The initial average weight of the fish used in the current study was 231 mg (225 for the fed group and 236 for the fasted group). Following day 14, the fed fish weighed 475 mg and the fasted fish were 167 mg. At day 21 of fasting, termination of the fasted group, the average weight of the fish was 661 mg, 171 mg and 239 mg for the fed, fasted and refed groups, respectively. Rainbow trout UCP2A and UCP2B were differentially expressed in response to fasting and refeeding in fry (Figure 5). UCP2A mRNA expression was similar between all groups at the beginning of the experiment. Three days after food deprivation, UCP2A expression was three times higher in fed fish than in fasted fish. The amount of gene expression remained significantly higher in fed fish than in fasted fish until day 21 of the experiment. Refeeding of fasted animals started at day 14 and resulted in a 2-fold increase of UCP2A at day 21. At day 28, refed and fed fish had the same amount of UCP2A expression.
At day 0, UCP2B expression is similar in all fry. At day 3, expression was 3-fold augmented in fasted fish while no significant increase was found in the fed fish. UCP2B expression drastically decreased in fasted fish to the level observed in fed fish at day 7 before a significant increase was observed again at day 14. At days 14 and 21, UCP2B was expressed higher in fasted fry than in fed fry. In fed animals, no significant differences were noted between UCP2B expression levels throughout the experiment, except at day 17. Refed fish showed the same level of expression of the gene as the fasted fish at day 14. UCP2B expression then decreased in refed fish to reach the same level expressed in fed animals at days 21 and 28. The expression pattern of UCP2B in response to fasting is consistent with what has been described for other species in the literature. The food deprivation induced-increase in mRNA expression is one of the most spectacular features of UCP2 and UCP3 in rodent and human [20–22, 55–58]. The hypothesis is that during fasting when glucose is limiting, upregulation of muscle UCP2 is associated with the shift in muscle substrate utilization primarily towards lipid. On refeeding with a low-fat diet, UCP2 is down regulated allowing the re-use of glucose as major substrate. It has been also demonstrated that a high-fat diet induces up-regulation of UCP2 and UCP3 thus promoting fat utilization over storage [55, 57]. The actual mechanism of UCP involvement in fatty acid metabolism is not yet fully understood, but Samec et al.  established a close relationship between expression of UCP2 and UCP3 and well-known key regulators of lipid oxidation. Our study, unlike most of experiments in the literature, monitored UCP2 mRNA levels for a relatively long fasting time (four weeks). Our results suggest that increase of UCP2B mRNA is maintained during the whole fasting time, although the higher expression is detected early.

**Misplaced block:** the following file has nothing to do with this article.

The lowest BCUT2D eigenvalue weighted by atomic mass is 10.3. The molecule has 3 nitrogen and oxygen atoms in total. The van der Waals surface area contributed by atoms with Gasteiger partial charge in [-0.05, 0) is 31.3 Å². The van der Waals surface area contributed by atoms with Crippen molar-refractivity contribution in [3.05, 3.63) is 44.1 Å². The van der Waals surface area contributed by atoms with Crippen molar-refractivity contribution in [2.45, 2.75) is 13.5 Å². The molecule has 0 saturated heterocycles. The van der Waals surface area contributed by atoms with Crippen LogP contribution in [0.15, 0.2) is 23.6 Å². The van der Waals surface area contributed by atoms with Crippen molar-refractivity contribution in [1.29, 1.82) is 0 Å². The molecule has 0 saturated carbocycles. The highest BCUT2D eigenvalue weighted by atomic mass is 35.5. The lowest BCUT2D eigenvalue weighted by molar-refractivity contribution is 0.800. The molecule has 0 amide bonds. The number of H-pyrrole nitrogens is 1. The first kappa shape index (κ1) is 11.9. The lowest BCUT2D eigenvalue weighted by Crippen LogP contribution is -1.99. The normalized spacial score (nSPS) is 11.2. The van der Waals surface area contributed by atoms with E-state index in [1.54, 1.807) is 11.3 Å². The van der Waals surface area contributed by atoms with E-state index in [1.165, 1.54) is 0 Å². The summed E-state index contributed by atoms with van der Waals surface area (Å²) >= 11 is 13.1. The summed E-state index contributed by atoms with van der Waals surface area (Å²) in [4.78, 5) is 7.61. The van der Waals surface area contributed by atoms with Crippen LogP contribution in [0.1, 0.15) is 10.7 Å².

The overall amount of expression of UCP2B genes in fry muscle were much lower than what we observed for UCP2A. Five times more cDNA was included in Real-time PCR for UCP2B primers than was used for UCP2A to detect readable amplification signals. As a result, the highest detected amount of UCP2B gene EF1-normalized expression is 0.023 compared with that of UCP2A which was 18.81. In adult fish, as described above UCP2B mRNA expression was much higher relatively to UCP2A mRNA in some of the tissues. In light of the expression data in response to fasting, UCP2B is likely the homolog of the UCP2 described in other vertebrates. UCP2A is a duplicate form of the gene that has undergone a different evolutionary process leading to a different expression pattern. This is illustrated by the sequence divergence and different cis-regulatory elements identified in the promoter regions of both genes. Further functional characterization of the promoter region and identification of regulatory motifs could help address the differences between mRNA expression of UCP2A and UCP2B.
We have identified two UCP2 genes in rainbow trout. Both genes were highly similar at the amino acid level and widely expressed in the body. Analyses of the genomic organization and phylogeny data based on protein sequence similarity suggest a close relationship between members of the UCP superfamily. In rainbow trout fry UCP2A and UCP2B appeared downregulated and upregulated on fasting, respectively. Further characterization of both genes in different physiological and dietary conditions, and developmental stages will assist in better testing and understanding hypothesis related to their specific functions and differentiation.
Search for rainbow trout UCP2 cDNA